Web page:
Smallpox was, by many accounts, the deadliest human disease of all time killing upwards of 500 million people worldwide. In its deadliest epidemics, it would kill 30-percent of those infected and leave a third of the survivors blind. It’s no wonder that people threatened by the “speckled monster” would risk much to protect themselves against it.
As early as 430 AD, observers noticed that people who had survived smallpox were subsequently immune, and from there it wasn’t a far stretch to conclude that being subjected to the disease may have immunological benefits. It’s not clear where the the inoculation procedure was first developed but populations throughout Africa, China, and India did just that. In a procedure called variolation, a healthy person would have contagious material from a ripe pustule of a smallpox victim inserted into their arms or legs.
The procedure was as risky as it was disgusting, causing 2- to 3-percent mortality and transmission of other disease such as tuberculosis, but people did it to avoid the even riskier proposition of succumbing to the actual disease.
English aristocrat Lady Mary Wortley Montague suffered from smallpox in 1715, then lost her brother to the disease shortly afterward. In 1717, her husband was appointed ambassador to the Ottoman Empire and just weeks after their arrival, Lady Mary learned of the variolation procedure utilized by the Ottoman Court. She immediately had the embassy physician variolate her son and, when they returned to England, her daughter, under the supervision of the royal physicians.
After clinical trials and the successful variolation of several members of the Royal Family, the procedure gained popularity and spread like, well, like contagion.
Half a century later in nearby Gloucestershire, a young Edward Jenner was gaining interest in science and nature. He would later recall hearing that dairymaids never had to worry about getting smallpox because they usually got cowpox, a relatively harmless cousin of the scourge of mankind. This concept stayed with him through his formal medical training and near the end of the century he pondered the idea of intentionally subjecting people to cowpox in order to protect them from the deadly smallpox. In 1796, Jenner found a dairymaid, Sarah Nelms, with cowpox lesions on her hand. He took matter from her lesions and inoculated an 8-year-old boy, James Phipps, with it. The boy developed a mild fever and discomfort in the under arm, but recovered within 10 days. Jenner then subjected the boy to smallpox and he developed no symptoms. Jenner was confident that his inoculation worked to protect the boy from smallpox.
The Royal Society wasn’t convinced however and rejected Jenner’s paper on the subject. He ran more trials and published his own booklet a year later entitled, An Inquiry into the Causes and Effects of the Variolae Vaccinae, a disease discovered in some of the western counties of England, particularly Gloucestershire and Known by the Name of Cow Pox. He named his method after the Latin for cowpox, vaccinia: vaccination.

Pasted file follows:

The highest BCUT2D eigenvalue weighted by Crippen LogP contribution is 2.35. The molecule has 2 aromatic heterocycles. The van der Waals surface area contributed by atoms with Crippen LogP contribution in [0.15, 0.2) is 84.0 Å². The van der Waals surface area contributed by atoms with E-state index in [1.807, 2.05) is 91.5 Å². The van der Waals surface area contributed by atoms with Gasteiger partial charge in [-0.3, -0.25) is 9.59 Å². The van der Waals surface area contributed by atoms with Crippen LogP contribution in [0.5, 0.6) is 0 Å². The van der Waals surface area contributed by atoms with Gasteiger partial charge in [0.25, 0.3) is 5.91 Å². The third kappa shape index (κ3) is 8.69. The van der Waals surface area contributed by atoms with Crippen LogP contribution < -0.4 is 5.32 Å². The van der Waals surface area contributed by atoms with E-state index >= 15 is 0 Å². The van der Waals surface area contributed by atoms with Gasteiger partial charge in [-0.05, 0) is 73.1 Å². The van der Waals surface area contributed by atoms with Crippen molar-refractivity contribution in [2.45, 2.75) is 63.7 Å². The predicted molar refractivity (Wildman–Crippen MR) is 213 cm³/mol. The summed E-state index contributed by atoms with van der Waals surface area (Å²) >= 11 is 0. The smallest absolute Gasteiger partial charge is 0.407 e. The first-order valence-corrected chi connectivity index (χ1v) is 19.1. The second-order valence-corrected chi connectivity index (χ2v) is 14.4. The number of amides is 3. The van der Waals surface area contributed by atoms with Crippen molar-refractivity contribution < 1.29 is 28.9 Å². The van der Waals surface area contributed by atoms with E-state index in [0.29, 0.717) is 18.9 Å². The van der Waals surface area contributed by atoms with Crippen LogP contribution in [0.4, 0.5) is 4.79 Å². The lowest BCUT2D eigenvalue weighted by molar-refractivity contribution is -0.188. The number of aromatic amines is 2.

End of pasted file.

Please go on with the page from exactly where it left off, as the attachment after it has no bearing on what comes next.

Jenner was equally revered and reviled for his controversial procedure. He was given awards by the British government but had to endure ridicule such as comics of Jenner turning people into cows through the procedure. Despite the naysayers, vaccination slowly gained favor over variolation and became the standard inoculation in the world within decades. In the 1960s the World Health Organization campaigned to eradicate the disease and followed outbreaks around with world with vaccination programs. By 1977, the world was free of the deadliest disease known to man.
In hindsight, the principle of vaccination is simple: when a person is exposed to molecules that are foreign to the body, called non-self, it will orchestrate an immune response, and it will also develop the ability to quickly respond to a subsequent encounter because of immunological memory. This is a function of the adaptive immune system. Therefore, someone can protect herself by being exposed to an immunogen in a controlled way.
Until the 1880s vaccine/vaccination referred only to the smallpox treatment, but Louis Pasteur developed immunization methods for chicken cholera and anthrax in animals and for human rabies, and suggested that the terms vaccine/vaccination should be extended to cover the new procedures, despite lacking the bovine connection.
The twentieth century saw the field explode with activity. Vaccines were developed for rabies, typhoid, diphtheria, influenza, polio, rubella, and many more diseases, all showing varying levels of success. In general, the concept of vaccination was extremely effective in reducing incidence of any given disease. It is estimated that the modern vaccination has saved over 10 million lives worldwide since 1960 (excluding lives saved by the smallpox vaccine). Vaccines for devastating diseases like malaria and HIV have been elusive for researchers, but the industry has still made its indelible mark on communicable disease and saved millions of lives and unquantifiable suffering in the process.